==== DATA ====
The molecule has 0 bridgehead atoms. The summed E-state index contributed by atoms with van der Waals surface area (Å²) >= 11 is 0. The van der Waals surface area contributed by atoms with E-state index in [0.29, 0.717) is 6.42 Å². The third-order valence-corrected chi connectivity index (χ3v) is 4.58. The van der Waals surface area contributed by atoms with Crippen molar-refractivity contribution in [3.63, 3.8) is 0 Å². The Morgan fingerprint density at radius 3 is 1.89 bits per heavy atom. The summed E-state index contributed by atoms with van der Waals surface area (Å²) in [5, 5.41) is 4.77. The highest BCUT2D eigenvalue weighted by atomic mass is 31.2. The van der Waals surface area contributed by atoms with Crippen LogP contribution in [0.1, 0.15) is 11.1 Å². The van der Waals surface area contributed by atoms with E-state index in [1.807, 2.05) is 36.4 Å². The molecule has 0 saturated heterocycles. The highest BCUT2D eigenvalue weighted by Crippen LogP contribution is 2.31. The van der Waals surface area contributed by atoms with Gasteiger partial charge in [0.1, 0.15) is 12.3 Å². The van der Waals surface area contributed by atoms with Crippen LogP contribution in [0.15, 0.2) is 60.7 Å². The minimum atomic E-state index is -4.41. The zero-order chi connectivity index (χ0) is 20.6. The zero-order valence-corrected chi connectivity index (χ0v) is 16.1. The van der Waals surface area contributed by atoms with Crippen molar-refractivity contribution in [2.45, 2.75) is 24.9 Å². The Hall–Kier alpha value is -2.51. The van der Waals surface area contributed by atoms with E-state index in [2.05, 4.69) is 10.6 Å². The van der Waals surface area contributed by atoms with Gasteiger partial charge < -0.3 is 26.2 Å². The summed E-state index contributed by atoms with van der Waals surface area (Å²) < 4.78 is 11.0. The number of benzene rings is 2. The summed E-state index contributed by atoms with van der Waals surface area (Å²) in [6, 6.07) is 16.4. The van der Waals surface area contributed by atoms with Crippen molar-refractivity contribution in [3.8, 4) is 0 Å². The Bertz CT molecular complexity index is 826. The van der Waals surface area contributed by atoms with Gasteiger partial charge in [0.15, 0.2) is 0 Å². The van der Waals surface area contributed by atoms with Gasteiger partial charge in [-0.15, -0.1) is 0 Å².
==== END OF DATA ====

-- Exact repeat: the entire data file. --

The molecule has 0 bridgehead atoms. The summed E-state index contributed by atoms with van der Waals surface area (Å²) >= 11 is 0. The van der Waals surface area contributed by atoms with E-state index in [0.29, 0.717) is 6.42 Å². The third-order valence-corrected chi connectivity index (χ3v) is 4.58. The van der Waals surface area contributed by atoms with Crippen molar-refractivity contribution in [3.63, 3.8) is 0 Å². The Morgan fingerprint density at radius 3 is 1.89 bits per heavy atom. The summed E-state index contributed by atoms with van der Waals surface area (Å²) in [5, 5.41) is 4.77. The highest BCUT2D eigenvalue weighted by atomic mass is 31.2. The van der Waals surface area contributed by atoms with Crippen LogP contribution in [0.1, 0.15) is 11.1 Å². The van der Waals surface area contributed by atoms with E-state index in [1.807, 2.05) is 36.4 Å². The molecule has 0 saturated heterocycles. The highest BCUT2D eigenvalue weighted by Crippen LogP contribution is 2.31. The van der Waals surface area contributed by atoms with Gasteiger partial charge in [0.1, 0.15) is 12.3 Å². The van der Waals surface area contributed by atoms with Crippen LogP contribution in [0.15, 0.2) is 60.7 Å². The minimum atomic E-state index is -4.41. The zero-order chi connectivity index (χ0) is 20.6. The zero-order valence-corrected chi connectivity index (χ0v) is 16.1. The van der Waals surface area contributed by atoms with Crippen molar-refractivity contribution in [2.45, 2.75) is 24.9 Å². The Hall–Kier alpha value is -2.51. The van der Waals surface area contributed by atoms with E-state index in [2.05, 4.69) is 10.6 Å². The van der Waals surface area contributed by atoms with Gasteiger partial charge < -0.3 is 26.2 Å². The summed E-state index contributed by atoms with van der Waals surface area (Å²) < 4.78 is 11.0. The number of benzene rings is 2. The summed E-state index contributed by atoms with van der Waals surface area (Å²) in [6, 6.07) is 16.4. The van der Waals surface area contributed by atoms with Crippen molar-refractivity contribution in [3.8, 4) is 0 Å². The Bertz CT molecular complexity index is 826. The van der Waals surface area contributed by atoms with Gasteiger partial charge in [0.15, 0.2) is 0 Å². The van der Waals surface area contributed by atoms with Gasteiger partial charge in [-0.15, -0.1) is 0 Å².